I have been working on a project. In the meantime though, my newly found wood turning fascination is still in full swing. What you see here is the corner of my shop over behind the table saws where the lathe always sat. I use the word sat, as in past tense, because you may notice there are three lathes now.
The one closest to the camera is the old one that I recently discovered had a bent shaft. I thought of carrying it out back and putting it out of it’s misery, but I think it can still be of use.
I am going to use it if I need to rough out something that is extremely out of balance. This will safe from having to worry about tearing up either of the other ones.
Also I’m thinking, at the advice of an experienced wood turner I’ve been talking to, of setting up a polishing center for my turning projects that mounts between the centers on this lathe. The out of true condition the shaft presents will not effect a polishing set up.
Next, closest to the window, is the Ridgid lathe. It is actually very similar to the first lathe. Most of these pipe bed lathes made these days, besides some cosmetic and quality differences, are direct copies of an old Craftsman lathe I’ve seen from the eighties.
The Ridgid lathe was given to me by a good friend. I talked about it in my last post. It is a good lathe. The shaft is made of thicker material, which makes me a little more confident. The accessory controls, such as handles for tightening up the tool rest for example, are better made. I believe it is going to be a decent lathe.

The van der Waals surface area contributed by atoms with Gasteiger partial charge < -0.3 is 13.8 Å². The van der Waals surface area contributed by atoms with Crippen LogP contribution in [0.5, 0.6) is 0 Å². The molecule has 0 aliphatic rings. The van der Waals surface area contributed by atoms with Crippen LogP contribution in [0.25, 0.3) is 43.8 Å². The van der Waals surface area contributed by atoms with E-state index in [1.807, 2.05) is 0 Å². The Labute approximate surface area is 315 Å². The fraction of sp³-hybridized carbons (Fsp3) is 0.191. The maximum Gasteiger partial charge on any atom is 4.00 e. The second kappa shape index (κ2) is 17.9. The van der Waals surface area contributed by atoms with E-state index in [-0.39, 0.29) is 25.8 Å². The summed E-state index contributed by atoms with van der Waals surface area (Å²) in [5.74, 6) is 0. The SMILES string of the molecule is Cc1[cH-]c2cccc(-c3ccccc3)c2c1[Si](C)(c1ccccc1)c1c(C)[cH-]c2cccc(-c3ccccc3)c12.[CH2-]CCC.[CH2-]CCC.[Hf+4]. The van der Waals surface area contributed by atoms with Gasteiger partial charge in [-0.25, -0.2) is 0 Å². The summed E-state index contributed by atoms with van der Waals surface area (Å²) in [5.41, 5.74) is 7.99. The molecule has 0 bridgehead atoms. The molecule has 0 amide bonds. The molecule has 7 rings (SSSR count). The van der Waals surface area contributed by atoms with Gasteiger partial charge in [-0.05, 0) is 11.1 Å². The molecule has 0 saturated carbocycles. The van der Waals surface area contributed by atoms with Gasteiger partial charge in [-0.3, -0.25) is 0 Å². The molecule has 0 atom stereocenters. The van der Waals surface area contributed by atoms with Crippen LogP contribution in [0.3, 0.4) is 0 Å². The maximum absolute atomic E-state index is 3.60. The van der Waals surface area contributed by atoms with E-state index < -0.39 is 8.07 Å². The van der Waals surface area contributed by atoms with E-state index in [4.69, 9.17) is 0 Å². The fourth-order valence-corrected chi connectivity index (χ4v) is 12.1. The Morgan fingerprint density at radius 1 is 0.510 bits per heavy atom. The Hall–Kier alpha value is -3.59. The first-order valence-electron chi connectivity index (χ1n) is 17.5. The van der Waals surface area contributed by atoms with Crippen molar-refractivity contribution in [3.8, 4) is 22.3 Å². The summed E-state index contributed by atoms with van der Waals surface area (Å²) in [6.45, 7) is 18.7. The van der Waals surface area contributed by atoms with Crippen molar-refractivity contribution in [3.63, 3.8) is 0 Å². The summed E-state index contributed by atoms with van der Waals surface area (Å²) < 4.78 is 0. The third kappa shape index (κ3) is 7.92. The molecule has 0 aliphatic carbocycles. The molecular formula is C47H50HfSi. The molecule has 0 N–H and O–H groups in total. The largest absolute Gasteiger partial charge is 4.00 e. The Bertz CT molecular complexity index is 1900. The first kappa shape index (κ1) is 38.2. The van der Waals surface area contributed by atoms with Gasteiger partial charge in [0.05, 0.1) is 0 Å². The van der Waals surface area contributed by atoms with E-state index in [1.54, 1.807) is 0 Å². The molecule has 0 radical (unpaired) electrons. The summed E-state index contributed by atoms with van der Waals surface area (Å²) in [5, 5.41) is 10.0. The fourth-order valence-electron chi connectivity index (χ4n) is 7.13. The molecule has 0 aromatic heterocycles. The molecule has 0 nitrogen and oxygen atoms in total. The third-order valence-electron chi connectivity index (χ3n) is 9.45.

The newest addition to the line up is the purpose of this post though. My lovely wife wanted to get me something nice for the upcoming Valentine’s day, and this is what she got me. I have been wanting this lathe for some time and just have never been able to afford it. She has been putting in overtime at work and, while I don’t think she will tell me that it was still hard on her to afford it, she used some of that extra cash to buy me the lathe I’ve been wanting.
This lathe is from Harbor Freight. I can almost hear the groans from my computer screen when I typed that. I know Harbor Freight sells some pretty cheaply made stuff. If you do your research though, you can find some diamonds in the rough at that place. I believe this to be just one of those precious gems.